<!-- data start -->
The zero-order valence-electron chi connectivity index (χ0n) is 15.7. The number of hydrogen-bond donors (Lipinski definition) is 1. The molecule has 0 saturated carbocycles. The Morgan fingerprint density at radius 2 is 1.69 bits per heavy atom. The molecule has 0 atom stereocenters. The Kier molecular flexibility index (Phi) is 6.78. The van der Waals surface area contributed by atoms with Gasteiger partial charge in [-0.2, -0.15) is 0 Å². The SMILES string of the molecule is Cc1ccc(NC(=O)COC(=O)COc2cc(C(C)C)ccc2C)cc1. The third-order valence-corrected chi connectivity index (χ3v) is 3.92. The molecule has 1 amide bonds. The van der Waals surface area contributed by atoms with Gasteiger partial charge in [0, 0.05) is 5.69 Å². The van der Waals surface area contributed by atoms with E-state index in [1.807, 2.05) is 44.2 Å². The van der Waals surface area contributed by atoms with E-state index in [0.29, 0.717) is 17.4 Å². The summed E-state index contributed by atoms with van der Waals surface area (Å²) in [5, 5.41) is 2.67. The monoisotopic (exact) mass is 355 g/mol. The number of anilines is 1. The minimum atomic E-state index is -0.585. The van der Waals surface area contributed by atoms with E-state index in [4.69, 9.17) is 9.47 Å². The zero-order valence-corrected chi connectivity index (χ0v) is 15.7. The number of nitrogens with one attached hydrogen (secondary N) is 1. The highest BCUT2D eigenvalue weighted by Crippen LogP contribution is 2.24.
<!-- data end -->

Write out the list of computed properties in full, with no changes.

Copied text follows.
The zero-order valence-electron chi connectivity index (χ0n) is 15.7. The number of hydrogen-bond donors (Lipinski definition) is 1. The molecule has 0 saturated carbocycles. The Morgan fingerprint density at radius 2 is 1.69 bits per heavy atom. The molecule has 0 atom stereocenters. The Kier molecular flexibility index (Phi) is 6.78. The van der Waals surface area contributed by atoms with Gasteiger partial charge in [-0.2, -0.15) is 0 Å². The SMILES string of the molecule is Cc1ccc(NC(=O)COC(=O)COc2cc(C(C)C)ccc2C)cc1. The third-order valence-corrected chi connectivity index (χ3v) is 3.92. The molecule has 1 amide bonds. The van der Waals surface area contributed by atoms with Gasteiger partial charge in [0, 0.05) is 5.69 Å². The van der Waals surface area contributed by atoms with E-state index in [1.807, 2.05) is 44.2 Å². The van der Waals surface area contributed by atoms with E-state index in [0.29, 0.717) is 17.4 Å². The summed E-state index contributed by atoms with van der Waals surface area (Å²) in [5, 5.41) is 2.67. The monoisotopic (exact) mass is 355 g/mol. The number of anilines is 1. The minimum atomic E-state index is -0.585. The van der Waals surface area contributed by atoms with E-state index in [4.69, 9.17) is 9.47 Å². The zero-order valence-corrected chi connectivity index (χ0v) is 15.7. The number of nitrogens with one attached hydrogen (secondary N) is 1. The highest BCUT2D eigenvalue weighted by Crippen LogP contribution is 2.24.